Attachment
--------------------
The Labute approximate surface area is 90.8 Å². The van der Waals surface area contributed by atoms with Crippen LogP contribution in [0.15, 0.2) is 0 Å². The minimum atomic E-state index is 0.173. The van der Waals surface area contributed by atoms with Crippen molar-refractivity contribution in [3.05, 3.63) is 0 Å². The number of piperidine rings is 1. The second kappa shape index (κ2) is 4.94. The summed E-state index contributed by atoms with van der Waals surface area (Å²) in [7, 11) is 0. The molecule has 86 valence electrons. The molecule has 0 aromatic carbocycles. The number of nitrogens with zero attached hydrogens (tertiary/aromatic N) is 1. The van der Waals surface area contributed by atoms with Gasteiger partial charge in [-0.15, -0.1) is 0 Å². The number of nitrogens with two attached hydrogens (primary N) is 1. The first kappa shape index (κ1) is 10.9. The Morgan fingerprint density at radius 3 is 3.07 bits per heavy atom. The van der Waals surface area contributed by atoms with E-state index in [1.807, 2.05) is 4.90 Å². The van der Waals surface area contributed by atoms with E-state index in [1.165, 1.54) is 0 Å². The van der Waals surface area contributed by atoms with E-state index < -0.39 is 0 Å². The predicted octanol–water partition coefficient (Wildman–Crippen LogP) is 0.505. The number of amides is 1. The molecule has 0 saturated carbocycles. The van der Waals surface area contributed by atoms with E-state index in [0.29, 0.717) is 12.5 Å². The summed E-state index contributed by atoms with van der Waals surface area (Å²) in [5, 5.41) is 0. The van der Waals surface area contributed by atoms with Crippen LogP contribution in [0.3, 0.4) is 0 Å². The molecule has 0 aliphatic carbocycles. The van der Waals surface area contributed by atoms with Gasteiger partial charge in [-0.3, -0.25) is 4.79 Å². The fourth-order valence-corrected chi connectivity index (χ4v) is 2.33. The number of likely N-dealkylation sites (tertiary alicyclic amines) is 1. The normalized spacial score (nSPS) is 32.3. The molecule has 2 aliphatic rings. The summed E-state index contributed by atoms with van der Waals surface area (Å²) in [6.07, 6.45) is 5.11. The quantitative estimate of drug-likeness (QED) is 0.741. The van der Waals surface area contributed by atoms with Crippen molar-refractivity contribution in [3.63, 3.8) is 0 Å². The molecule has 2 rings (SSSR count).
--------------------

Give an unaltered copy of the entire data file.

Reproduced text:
The Labute approximate surface area is 90.8 Å². The van der Waals surface area contributed by atoms with Crippen LogP contribution in [0.15, 0.2) is 0 Å². The minimum atomic E-state index is 0.173. The van der Waals surface area contributed by atoms with Crippen molar-refractivity contribution in [3.05, 3.63) is 0 Å². The number of piperidine rings is 1. The second kappa shape index (κ2) is 4.94. The summed E-state index contributed by atoms with van der Waals surface area (Å²) in [7, 11) is 0. The molecule has 86 valence electrons. The molecule has 0 aromatic carbocycles. The number of nitrogens with zero attached hydrogens (tertiary/aromatic N) is 1. The van der Waals surface area contributed by atoms with Gasteiger partial charge in [-0.15, -0.1) is 0 Å². The number of nitrogens with two attached hydrogens (primary N) is 1. The first kappa shape index (κ1) is 10.9. The Morgan fingerprint density at radius 3 is 3.07 bits per heavy atom. The van der Waals surface area contributed by atoms with E-state index in [1.807, 2.05) is 4.90 Å². The van der Waals surface area contributed by atoms with E-state index in [1.165, 1.54) is 0 Å². The van der Waals surface area contributed by atoms with E-state index < -0.39 is 0 Å². The predicted octanol–water partition coefficient (Wildman–Crippen LogP) is 0.505. The number of amides is 1. The molecule has 0 saturated carbocycles. The van der Waals surface area contributed by atoms with E-state index in [0.29, 0.717) is 12.5 Å². The summed E-state index contributed by atoms with van der Waals surface area (Å²) in [5, 5.41) is 0. The van der Waals surface area contributed by atoms with Crippen LogP contribution in [0.3, 0.4) is 0 Å². The molecule has 0 aliphatic carbocycles. The van der Waals surface area contributed by atoms with Gasteiger partial charge in [-0.3, -0.25) is 4.79 Å². The fourth-order valence-corrected chi connectivity index (χ4v) is 2.33. The number of likely N-dealkylation sites (tertiary alicyclic amines) is 1. The normalized spacial score (nSPS) is 32.3. The molecule has 2 aliphatic rings. The summed E-state index contributed by atoms with van der Waals surface area (Å²) in [6.07, 6.45) is 5.11. The quantitative estimate of drug-likeness (QED) is 0.741. The van der Waals surface area contributed by atoms with Crippen molar-refractivity contribution in [3.63, 3.8) is 0 Å². The molecule has 2 rings (SSSR count).